|Publication number||US6265104 B1|
|Application number||US 09/374,278|
|Publication date||Jul 24, 2001|
|Filing date||Aug 13, 1999|
|Priority date||Aug 13, 1999|
|Also published as||CN1370336A, EP1206810A1, WO2001013456A1|
|Publication number||09374278, 374278, US 6265104 B1, US 6265104B1, US-B1-6265104, US6265104 B1, US6265104B1|
|Inventors||Matthew Hull, Gary Searle|
|Original Assignee||The Gillette Company|
|Export Citation||BiBTeX, EndNote, RefMan|
|Patent Citations (48), Referenced by (10), Classifications (12), Legal Events (6)|
|External Links: USPTO, USPTO Assignment, Espacenet|
The invention generally relates to metal air electrochemical cells.
Batteries are commonly used electrical energy sources. A battery contains a negative electrode, typically called the anode, and a positive electrode, typically called the cathode. The anode contains an active material that can be oxidized; the cathode contains or consumes an active material that can be reduced. The anode active material is capable of reducing the cathode active material. In order to prevent direct reaction of the anode material and the cathode material, the anode and the cathode are electrically isolated from each other by a separator.
When a battery is used as an electrical energy source in a device, such as a cellular telephone, electrical contact is made to the anode and the cathode, allowing electrons to flow through the device and permitting the respective oxidation and reduction reactions to occur to provide electrical power. An electrolyte in contact with the anode and the cathode contains ions that flow through the separator between the electrodes to maintain charge balance throughout the battery during discharge.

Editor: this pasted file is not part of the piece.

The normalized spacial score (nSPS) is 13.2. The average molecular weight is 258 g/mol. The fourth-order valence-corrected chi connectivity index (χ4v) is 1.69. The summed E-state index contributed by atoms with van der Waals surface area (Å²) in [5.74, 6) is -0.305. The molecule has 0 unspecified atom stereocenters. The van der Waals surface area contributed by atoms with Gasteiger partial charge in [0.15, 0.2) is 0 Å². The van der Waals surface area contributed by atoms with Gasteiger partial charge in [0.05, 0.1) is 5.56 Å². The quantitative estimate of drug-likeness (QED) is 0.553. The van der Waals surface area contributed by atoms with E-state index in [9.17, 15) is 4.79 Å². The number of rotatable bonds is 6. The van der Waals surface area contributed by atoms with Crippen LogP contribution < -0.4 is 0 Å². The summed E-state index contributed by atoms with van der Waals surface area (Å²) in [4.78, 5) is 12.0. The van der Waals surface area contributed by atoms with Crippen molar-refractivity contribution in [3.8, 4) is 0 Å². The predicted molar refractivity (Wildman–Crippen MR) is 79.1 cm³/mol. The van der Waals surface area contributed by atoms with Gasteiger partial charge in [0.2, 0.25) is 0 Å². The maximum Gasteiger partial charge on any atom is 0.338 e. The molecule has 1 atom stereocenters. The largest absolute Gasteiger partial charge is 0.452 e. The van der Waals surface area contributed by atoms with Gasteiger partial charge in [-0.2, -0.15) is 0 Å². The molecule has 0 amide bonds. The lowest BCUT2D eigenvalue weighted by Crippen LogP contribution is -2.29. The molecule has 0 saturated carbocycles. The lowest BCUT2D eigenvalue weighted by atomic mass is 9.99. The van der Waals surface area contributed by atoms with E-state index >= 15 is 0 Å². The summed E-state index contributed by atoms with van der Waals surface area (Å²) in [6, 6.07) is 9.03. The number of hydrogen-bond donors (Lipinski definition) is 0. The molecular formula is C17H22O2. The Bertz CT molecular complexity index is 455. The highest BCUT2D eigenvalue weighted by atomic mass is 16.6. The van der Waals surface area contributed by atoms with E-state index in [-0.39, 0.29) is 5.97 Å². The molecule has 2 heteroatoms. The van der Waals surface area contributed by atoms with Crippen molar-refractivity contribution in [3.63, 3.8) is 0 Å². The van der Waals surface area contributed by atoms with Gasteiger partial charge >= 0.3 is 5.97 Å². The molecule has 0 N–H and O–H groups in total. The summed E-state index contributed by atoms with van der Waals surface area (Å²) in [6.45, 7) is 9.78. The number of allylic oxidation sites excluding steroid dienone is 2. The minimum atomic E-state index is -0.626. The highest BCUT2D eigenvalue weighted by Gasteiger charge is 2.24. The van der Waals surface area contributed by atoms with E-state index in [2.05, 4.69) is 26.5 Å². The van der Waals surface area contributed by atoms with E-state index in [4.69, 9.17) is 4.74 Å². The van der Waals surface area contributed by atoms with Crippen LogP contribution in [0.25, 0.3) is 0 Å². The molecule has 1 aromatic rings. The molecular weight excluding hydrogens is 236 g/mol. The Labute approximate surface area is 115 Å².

In a metal air electrochemical cell, the cathode contains a material that can catalyze the reduction of oxygen which enters the cell as a component of atmospheric air passing through one or more access ports in the container. Zinc oxide, or zincate, is formed in the anode. Thus, the overall electrochemical reaction within the cell results in zinc metal being oxidized to zinc ions and oxygen from the air being reduced to hydroxyl ions. While these chemical reactions are taking place, electrons are transferred from the anode to the cathode, providing power to the device.
Metal-air cells require an air plenum between the cell container and the cathode. Since the cathode does not directly contact the inner surface of the container, electrical contact between these two components must be established in some other way.